"Quite right, young man. I couldn't have put it better myself." Fletch brushed an imaginary speck of dust from the muzzle and slid the gun back into his pocket. With it went his plans to spin a yarn of derring-do, confronting a group of Germans in a tight spot, with him in the starring role. A situation he'd never been in, as Evans seemed to know. Heroes don't dramatize war or their part in it.

     The remaining minutes were given over to a half-hearted lesson on safe weapon handling and, when the bell sounded, Fletch gathered up his books, together with the remnants of his self-respect, and limped out of the room.

     After he'd left, the boys clustered around Evans. "Spoilsport!" Wilson hissed, giving him a push.

     However, Fielding saw a tell-tale glistening in Evans's eye and tugged at Wilson's sleeve. "Come on. Leave him alone."

 
#

     Major Fletcher lingered in the staffroom marking books after lessons were over. He chose a seat by the window and spent a good deal of his time flipping his red biro between his fingers and gazing out over the orchard, lost in thought. After a while, two younger members of staff came in, chatting and laughing.

     "Hello, Major. You're working late, aren't you? James and I are off to The Crooked Billet for a pint and a bite to eat. Care to join us?"

     "Thanks, Chris. That's not a bad idea. Anything to get away from this place for a while."

     The two younger men exchanged glances. They hadn't really expected to be taken up on the offer. The major was usually stand-offish. A bit of a loner. However, they took it in their stride, and they all set off down the lane towards Fordham village. Normally, it would have been a fifteen-minute walk, but the lads dawdled along the way, diplomatically keeping pace with the major and stopping a couple of times to admire the soft light cast by the setting sun.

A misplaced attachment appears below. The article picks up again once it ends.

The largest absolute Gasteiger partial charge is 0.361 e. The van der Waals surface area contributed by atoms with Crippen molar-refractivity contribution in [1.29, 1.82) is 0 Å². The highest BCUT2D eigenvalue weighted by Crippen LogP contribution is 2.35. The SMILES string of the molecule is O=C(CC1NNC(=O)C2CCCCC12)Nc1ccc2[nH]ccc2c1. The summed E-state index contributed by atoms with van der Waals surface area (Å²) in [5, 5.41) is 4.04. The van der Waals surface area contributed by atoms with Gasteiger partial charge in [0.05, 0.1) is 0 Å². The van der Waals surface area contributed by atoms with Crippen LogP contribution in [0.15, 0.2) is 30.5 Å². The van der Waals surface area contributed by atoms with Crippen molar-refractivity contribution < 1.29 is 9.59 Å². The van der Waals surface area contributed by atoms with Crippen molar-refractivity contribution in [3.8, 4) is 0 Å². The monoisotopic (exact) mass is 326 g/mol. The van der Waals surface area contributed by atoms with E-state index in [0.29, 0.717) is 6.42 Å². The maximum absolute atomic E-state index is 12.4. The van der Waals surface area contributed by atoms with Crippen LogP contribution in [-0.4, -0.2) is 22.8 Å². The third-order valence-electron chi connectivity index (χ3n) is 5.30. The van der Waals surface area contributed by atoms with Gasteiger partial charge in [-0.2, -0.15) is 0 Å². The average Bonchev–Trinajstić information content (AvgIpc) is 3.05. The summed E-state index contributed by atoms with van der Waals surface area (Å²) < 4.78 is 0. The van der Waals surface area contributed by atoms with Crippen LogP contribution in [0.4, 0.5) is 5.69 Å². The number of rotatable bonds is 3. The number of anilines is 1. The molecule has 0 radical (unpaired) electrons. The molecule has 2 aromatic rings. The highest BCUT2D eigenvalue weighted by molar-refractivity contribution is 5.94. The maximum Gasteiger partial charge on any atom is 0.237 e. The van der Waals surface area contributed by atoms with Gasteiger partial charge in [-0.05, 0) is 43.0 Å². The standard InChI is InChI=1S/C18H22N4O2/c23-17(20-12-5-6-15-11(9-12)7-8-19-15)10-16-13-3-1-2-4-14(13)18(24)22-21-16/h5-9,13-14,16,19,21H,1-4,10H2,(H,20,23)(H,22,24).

One pint turned into three or four and, before long, the major cast off his dark mood and started to regale the two lads with the wartime reminiscences he'd intended to share with his class. They proved to be a responsive audience, especially when the major began ordering and paying for whiskey chasers.

     The journey back to Winton House was punctuated by snatches of bawdy song and inane laughter as Chris and James supported the major's erratic progress. The night air gradually began to have a sobering effect and, by the time they reached their destination, they were shivering with cold.

     "How about a mug of cocoa in the kitchen before we turn in?" Chris suggested.

     He skipped on ahead to put the kettle on, while James helped the major down the stone steps into the basement. By this time, the major's maudlin mood had returned. He took his revolver out of his pocket and laid it down on the scrubbed pine table.

     "I say, old chap. Best put that away, don't you think?" James said as he reached forward, but Fletch pushed his hand away.

     "Did you ever hear of Russian Roulette? A favourite game among Russian officers towards the end of the First World War when their world was falling apart. Rather than being dishonoured before their colleagues, they'd load the gun with one bullet, spin the chamber, and hold it to their head. Like this." He picked up the revolver, spun the chamber and held it to his temple.

     The two lads were aghast. A grin spread over the major's face as he squeezed the trigger. There was a click. He laughed insanely. "You didn't really think it was loaded, did you?"

     He spun the chamber once more and, pointing at the kitchen sink, fired again. There was an ear-splitting explosion. The sink split in two.

 
#

     It was later put about that Fletcher was a two-bit conman who'd never been in the army. Chris told me that, when the police came, there was a look of sublime peace on the poor man's face, as if a great weight had been lifted from him.

     Naturally, having heard the story, I checked the records. I discovered that a Major Keith Fletcher had been awarded the DSO after a disastrous assault during the Battle of Anzio, in which all but one of the men under his command were killed. He had been wounded while dragging that man to safety and was taken to a casualty clearing station. The solitary survivor, Captain Evans, was less fortunate. He was blown to pieces two days later, leading another abortive assault.

     Fletcher and Evans are common names, of course.



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2020